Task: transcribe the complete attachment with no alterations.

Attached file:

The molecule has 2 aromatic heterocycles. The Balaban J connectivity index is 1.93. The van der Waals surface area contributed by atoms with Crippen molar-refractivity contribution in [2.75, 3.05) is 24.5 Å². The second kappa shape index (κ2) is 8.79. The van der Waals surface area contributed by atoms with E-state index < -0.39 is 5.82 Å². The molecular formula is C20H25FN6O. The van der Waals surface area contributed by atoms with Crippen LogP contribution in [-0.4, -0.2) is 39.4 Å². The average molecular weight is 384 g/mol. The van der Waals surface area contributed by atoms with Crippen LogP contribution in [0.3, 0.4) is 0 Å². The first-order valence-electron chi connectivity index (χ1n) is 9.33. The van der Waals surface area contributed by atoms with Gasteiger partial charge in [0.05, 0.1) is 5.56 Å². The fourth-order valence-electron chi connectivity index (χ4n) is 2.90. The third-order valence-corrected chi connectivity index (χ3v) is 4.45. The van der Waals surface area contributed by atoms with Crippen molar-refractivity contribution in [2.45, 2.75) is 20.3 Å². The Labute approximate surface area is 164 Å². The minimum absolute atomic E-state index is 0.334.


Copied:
The molecule has 2 aromatic heterocycles. The Balaban J connectivity index is 1.93. The van der Waals surface area contributed by atoms with Crippen molar-refractivity contribution in [2.75, 3.05) is 24.5 Å². The second kappa shape index (κ2) is 8.79. The van der Waals surface area contributed by atoms with E-state index < -0.39 is 5.82 Å². The molecular formula is C20H25FN6O. The van der Waals surface area contributed by atoms with Crippen LogP contribution in [-0.4, -0.2) is 39.4 Å². The average molecular weight is 384 g/mol. The van der Waals surface area contributed by atoms with Crippen LogP contribution in [0.3, 0.4) is 0 Å². The first-order valence-electron chi connectivity index (χ1n) is 9.33. The van der Waals surface area contributed by atoms with Gasteiger partial charge in [0.05, 0.1) is 5.56 Å². The fourth-order valence-electron chi connectivity index (χ4n) is 2.90. The third-order valence-corrected chi connectivity index (χ3v) is 4.45. The van der Waals surface area contributed by atoms with Crippen molar-refractivity contribution in [2.45, 2.75) is 20.3 Å². The Labute approximate surface area is 164 Å². The minimum absolute atomic E-state index is 0.334.